In 2015, the Title II Order reclassified the internet as a telecommunications service, which is regulated like a public utility.
While major internet service providers say the web will remain essentially unchanged after net neutrality rules are rolled back, according to consumer reports, there are a few things consumers should keep an eye out for once the deregulation takes effect. Or they could block websites or apps that offer competing services to their own. ISPs formerly made the case that net neutrality failed to allow them to recoup the costs incurred in linking their networks to content providers, often citing Netflix, which consumes a double-digit percentage of all Internet traffic in the United States during peak hours.
Even some technology companies joined the fight to preserve net neutrality, including Mozilla and Vimeo. If companies like Comcast and AT&T can charge more for "internet packages" the same way they charge different prices for cable TV packages, Schaub said people who are already struggling to pay their bills may suffer.
"That is not the open internet we know today and rely on to consume and create".
The concern among net neutrality advocates is that the repeal could give internet providers too much control over how online content is delivered.
Consumers aren't likely to see immediate changes following Monday, June 11, 2018 formal repeal of Obama-era internet rules that had ensured equal treatment for all. The rules also banned paid prioritization, preventing any internet fast lane for those who paid a premium.
Nor could they charge Netflix and other video services extra to reach viewers more smoothly.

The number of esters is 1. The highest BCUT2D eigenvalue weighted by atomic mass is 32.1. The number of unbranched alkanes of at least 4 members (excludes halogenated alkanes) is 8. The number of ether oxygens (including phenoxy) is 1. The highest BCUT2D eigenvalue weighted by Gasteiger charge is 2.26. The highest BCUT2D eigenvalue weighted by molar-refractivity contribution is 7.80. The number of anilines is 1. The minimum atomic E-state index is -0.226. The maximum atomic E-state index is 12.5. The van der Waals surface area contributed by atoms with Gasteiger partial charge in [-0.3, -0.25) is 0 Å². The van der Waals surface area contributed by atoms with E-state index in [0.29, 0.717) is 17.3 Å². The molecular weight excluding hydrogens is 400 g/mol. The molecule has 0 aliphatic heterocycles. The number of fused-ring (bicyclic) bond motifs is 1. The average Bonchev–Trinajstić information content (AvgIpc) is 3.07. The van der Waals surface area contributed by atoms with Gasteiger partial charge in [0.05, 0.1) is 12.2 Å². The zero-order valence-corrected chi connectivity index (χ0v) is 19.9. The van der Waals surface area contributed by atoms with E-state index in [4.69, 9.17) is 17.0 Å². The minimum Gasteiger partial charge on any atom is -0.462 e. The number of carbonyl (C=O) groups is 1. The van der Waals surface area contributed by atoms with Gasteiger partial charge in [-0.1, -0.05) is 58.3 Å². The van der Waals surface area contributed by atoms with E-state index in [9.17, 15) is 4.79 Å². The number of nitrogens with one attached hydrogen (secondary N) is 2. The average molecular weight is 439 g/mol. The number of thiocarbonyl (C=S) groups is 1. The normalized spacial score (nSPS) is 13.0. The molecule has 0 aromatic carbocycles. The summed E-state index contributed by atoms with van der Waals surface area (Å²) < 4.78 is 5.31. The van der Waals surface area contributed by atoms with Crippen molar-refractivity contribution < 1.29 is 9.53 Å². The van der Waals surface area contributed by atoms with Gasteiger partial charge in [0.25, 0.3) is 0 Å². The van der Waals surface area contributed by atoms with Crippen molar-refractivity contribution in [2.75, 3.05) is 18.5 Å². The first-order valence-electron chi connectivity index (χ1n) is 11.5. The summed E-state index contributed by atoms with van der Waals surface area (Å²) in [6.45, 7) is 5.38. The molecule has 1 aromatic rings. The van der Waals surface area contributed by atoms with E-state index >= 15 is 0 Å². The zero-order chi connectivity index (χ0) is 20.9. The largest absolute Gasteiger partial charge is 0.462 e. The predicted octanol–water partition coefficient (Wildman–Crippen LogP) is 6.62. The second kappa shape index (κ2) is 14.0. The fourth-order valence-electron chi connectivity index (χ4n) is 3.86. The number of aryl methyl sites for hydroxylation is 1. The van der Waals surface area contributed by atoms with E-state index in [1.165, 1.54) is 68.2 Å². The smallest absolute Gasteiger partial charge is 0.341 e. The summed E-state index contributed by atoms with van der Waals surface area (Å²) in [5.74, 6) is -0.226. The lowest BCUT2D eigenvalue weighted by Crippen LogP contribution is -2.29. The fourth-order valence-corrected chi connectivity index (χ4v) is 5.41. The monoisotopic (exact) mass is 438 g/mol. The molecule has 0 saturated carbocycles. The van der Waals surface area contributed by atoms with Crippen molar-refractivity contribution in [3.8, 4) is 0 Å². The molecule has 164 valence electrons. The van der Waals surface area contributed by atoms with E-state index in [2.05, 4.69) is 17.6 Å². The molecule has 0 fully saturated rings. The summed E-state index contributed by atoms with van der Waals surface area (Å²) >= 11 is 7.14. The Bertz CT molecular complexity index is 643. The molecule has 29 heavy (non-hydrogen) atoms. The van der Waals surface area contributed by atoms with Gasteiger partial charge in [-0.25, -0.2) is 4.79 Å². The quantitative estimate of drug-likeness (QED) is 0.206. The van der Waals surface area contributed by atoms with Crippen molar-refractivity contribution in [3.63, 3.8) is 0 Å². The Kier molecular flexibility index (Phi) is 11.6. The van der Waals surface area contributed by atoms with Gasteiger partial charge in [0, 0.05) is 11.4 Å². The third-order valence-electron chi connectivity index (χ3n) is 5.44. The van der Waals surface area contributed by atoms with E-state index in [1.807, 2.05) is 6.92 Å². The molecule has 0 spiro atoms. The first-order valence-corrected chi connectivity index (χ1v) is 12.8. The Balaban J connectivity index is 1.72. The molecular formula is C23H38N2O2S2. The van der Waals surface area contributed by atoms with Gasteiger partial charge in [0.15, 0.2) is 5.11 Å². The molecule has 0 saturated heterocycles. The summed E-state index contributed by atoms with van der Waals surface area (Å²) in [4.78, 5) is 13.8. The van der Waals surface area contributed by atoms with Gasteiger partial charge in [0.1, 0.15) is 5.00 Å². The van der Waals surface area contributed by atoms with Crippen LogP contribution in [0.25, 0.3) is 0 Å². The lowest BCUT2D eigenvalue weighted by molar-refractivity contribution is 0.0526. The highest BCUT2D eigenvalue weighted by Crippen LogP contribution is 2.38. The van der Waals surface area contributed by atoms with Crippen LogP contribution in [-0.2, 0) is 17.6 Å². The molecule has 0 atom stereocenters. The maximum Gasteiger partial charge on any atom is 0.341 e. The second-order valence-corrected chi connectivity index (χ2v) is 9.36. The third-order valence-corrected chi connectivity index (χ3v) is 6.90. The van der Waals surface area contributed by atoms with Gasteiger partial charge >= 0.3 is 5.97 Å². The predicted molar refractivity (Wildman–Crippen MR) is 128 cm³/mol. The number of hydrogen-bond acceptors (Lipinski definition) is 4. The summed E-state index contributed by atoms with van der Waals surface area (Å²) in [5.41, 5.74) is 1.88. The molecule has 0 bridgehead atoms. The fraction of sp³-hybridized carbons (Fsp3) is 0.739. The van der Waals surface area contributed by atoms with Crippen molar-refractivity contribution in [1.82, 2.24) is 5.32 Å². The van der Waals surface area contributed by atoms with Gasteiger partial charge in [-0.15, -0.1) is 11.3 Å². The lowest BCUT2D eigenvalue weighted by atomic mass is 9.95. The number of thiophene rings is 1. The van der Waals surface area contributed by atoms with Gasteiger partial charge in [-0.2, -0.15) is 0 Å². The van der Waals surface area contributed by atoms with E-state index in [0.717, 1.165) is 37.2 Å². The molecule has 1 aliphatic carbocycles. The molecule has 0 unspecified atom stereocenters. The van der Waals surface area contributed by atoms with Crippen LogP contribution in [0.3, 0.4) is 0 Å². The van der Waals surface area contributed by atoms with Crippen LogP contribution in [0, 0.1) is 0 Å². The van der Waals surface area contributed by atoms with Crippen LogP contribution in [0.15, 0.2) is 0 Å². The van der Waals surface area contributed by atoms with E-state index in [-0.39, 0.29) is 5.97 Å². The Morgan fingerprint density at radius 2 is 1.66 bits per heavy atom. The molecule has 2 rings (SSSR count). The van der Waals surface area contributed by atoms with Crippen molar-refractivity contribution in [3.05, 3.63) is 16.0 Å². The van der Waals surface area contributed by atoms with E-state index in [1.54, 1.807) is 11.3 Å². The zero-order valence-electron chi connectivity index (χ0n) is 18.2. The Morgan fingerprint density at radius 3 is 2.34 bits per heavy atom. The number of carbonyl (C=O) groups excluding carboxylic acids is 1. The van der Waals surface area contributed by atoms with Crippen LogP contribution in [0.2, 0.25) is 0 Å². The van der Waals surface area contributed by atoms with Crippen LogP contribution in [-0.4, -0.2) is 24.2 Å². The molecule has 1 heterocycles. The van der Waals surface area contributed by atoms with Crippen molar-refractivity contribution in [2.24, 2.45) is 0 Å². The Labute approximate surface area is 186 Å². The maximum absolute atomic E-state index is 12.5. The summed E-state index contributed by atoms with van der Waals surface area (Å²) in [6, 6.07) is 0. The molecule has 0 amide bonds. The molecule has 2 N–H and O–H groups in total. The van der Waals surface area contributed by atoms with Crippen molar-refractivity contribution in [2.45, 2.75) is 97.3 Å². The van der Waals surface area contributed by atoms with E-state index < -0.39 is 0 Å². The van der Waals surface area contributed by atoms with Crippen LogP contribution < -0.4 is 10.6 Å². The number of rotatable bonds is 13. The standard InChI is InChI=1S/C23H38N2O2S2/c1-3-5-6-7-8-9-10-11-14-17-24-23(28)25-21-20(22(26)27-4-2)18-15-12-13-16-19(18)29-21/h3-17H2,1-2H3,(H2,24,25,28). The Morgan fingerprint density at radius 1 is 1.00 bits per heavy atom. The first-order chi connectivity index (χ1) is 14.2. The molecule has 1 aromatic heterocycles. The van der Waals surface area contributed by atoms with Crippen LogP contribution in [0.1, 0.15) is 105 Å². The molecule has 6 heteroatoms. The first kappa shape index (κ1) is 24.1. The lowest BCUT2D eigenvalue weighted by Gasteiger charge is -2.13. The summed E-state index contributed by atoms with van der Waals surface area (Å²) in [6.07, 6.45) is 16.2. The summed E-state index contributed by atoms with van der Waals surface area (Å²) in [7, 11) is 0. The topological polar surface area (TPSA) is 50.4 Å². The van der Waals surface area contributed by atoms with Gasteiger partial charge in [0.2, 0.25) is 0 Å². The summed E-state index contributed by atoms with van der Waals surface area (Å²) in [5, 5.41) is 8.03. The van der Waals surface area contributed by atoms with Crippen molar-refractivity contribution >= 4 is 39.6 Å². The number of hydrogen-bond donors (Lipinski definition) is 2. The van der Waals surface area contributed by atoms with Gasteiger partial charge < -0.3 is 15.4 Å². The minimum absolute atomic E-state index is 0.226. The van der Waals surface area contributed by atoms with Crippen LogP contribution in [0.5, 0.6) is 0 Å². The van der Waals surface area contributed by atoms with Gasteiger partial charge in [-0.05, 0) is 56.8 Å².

Plain and simple, thanks to the FCC's rollback of net neutrality, Internet providers have the legal green light, the technical ability, and business incentive to discriminate and manipulate what we see, read, and learn online.
Pai says that by deregulating the internet service provider industry, there will now be "strong consumer protections" and that "entrepreneurs [will get] the information they need as they develop new products and services".
Any changes now, while the spotlight is on net neutrality, could lead to a public relations backlash.
But, in December, the FCC voted to repeal the rules.
Some Congressional Democrats are seeking a repeal of their own, the overturning of the 2017 order that ends the 2015 rules.
"Those "fast lanes" will put those who won't or can not pay in the slow lane, making the internet look a lot like cable TV", Gigi Sohn, a counselor to former FCC chairman Tom Wheeler and a staunch supporter of net neutrality, told CNNMoney.
"Americans across the country are raising their voices against the Trump assault on the free Internet, yet House Republicans inexplicably refuse to listen to the will of the people and save net neutrality", she continued.